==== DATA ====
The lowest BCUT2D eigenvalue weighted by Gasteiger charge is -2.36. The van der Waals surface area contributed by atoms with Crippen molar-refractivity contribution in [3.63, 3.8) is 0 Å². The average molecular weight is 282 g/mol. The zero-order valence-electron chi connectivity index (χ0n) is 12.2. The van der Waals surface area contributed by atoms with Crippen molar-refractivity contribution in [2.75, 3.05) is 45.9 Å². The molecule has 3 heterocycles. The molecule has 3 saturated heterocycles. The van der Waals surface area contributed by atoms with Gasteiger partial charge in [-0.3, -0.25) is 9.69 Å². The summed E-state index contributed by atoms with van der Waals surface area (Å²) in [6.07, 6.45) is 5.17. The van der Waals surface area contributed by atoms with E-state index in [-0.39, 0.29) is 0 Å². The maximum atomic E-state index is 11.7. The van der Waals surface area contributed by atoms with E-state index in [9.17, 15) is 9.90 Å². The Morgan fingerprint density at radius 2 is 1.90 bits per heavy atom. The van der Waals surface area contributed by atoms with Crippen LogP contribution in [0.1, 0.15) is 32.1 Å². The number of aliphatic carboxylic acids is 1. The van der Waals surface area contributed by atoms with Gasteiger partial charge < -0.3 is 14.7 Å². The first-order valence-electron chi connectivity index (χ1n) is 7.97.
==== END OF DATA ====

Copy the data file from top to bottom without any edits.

The lowest BCUT2D eigenvalue weighted by Gasteiger charge is -2.36. The van der Waals surface area contributed by atoms with Crippen molar-refractivity contribution in [3.63, 3.8) is 0 Å². The average molecular weight is 282 g/mol. The zero-order valence-electron chi connectivity index (χ0n) is 12.2. The van der Waals surface area contributed by atoms with Crippen molar-refractivity contribution in [2.75, 3.05) is 45.9 Å². The molecule has 3 heterocycles. The molecule has 3 saturated heterocycles. The van der Waals surface area contributed by atoms with Gasteiger partial charge in [-0.3, -0.25) is 9.69 Å². The summed E-state index contributed by atoms with van der Waals surface area (Å²) in [6.07, 6.45) is 5.17. The van der Waals surface area contributed by atoms with E-state index in [-0.39, 0.29) is 0 Å². The maximum atomic E-state index is 11.7. The van der Waals surface area contributed by atoms with E-state index in [9.17, 15) is 9.90 Å². The Morgan fingerprint density at radius 2 is 1.90 bits per heavy atom. The van der Waals surface area contributed by atoms with Crippen LogP contribution in [0.1, 0.15) is 32.1 Å². The number of aliphatic carboxylic acids is 1. The van der Waals surface area contributed by atoms with Gasteiger partial charge < -0.3 is 14.7 Å². The first-order valence-electron chi connectivity index (χ1n) is 7.97.